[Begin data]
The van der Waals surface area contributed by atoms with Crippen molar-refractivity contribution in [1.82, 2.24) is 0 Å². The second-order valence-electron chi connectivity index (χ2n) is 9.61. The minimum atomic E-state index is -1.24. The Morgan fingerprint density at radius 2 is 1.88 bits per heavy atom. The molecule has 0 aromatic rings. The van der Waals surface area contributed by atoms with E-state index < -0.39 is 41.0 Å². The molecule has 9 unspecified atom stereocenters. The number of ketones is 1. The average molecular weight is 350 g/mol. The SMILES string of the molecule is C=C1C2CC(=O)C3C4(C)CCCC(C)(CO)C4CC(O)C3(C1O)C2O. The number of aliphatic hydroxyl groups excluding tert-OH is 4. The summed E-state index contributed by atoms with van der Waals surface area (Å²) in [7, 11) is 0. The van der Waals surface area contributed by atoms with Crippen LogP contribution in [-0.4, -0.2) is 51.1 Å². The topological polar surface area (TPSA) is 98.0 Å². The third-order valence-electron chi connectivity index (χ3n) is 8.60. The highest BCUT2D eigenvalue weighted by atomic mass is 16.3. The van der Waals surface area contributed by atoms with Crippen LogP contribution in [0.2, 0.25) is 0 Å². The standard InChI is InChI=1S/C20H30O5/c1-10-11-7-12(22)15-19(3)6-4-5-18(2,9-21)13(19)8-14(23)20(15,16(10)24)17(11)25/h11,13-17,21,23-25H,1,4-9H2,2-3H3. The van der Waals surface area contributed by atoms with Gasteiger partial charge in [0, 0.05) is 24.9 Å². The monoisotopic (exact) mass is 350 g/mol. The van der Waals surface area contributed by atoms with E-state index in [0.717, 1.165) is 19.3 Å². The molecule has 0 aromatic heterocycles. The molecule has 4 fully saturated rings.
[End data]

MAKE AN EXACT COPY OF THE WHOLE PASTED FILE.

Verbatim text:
The van der Waals surface area contributed by atoms with Crippen molar-refractivity contribution in [1.82, 2.24) is 0 Å². The second-order valence-electron chi connectivity index (χ2n) is 9.61. The minimum atomic E-state index is -1.24. The Morgan fingerprint density at radius 2 is 1.88 bits per heavy atom. The molecule has 0 aromatic rings. The van der Waals surface area contributed by atoms with E-state index < -0.39 is 41.0 Å². The molecule has 9 unspecified atom stereocenters. The number of ketones is 1. The average molecular weight is 350 g/mol. The SMILES string of the molecule is C=C1C2CC(=O)C3C4(C)CCCC(C)(CO)C4CC(O)C3(C1O)C2O. The number of aliphatic hydroxyl groups excluding tert-OH is 4. The summed E-state index contributed by atoms with van der Waals surface area (Å²) in [7, 11) is 0. The van der Waals surface area contributed by atoms with Crippen LogP contribution in [-0.4, -0.2) is 51.1 Å². The topological polar surface area (TPSA) is 98.0 Å². The third-order valence-electron chi connectivity index (χ3n) is 8.60. The highest BCUT2D eigenvalue weighted by atomic mass is 16.3. The van der Waals surface area contributed by atoms with Crippen LogP contribution in [0.2, 0.25) is 0 Å². The standard InChI is InChI=1S/C20H30O5/c1-10-11-7-12(22)15-19(3)6-4-5-18(2,9-21)13(19)8-14(23)20(15,16(10)24)17(11)25/h11,13-17,21,23-25H,1,4-9H2,2-3H3. The van der Waals surface area contributed by atoms with Gasteiger partial charge in [0, 0.05) is 24.9 Å². The monoisotopic (exact) mass is 350 g/mol. The van der Waals surface area contributed by atoms with E-state index in [0.717, 1.165) is 19.3 Å². The molecule has 0 aromatic heterocycles. The molecule has 4 fully saturated rings.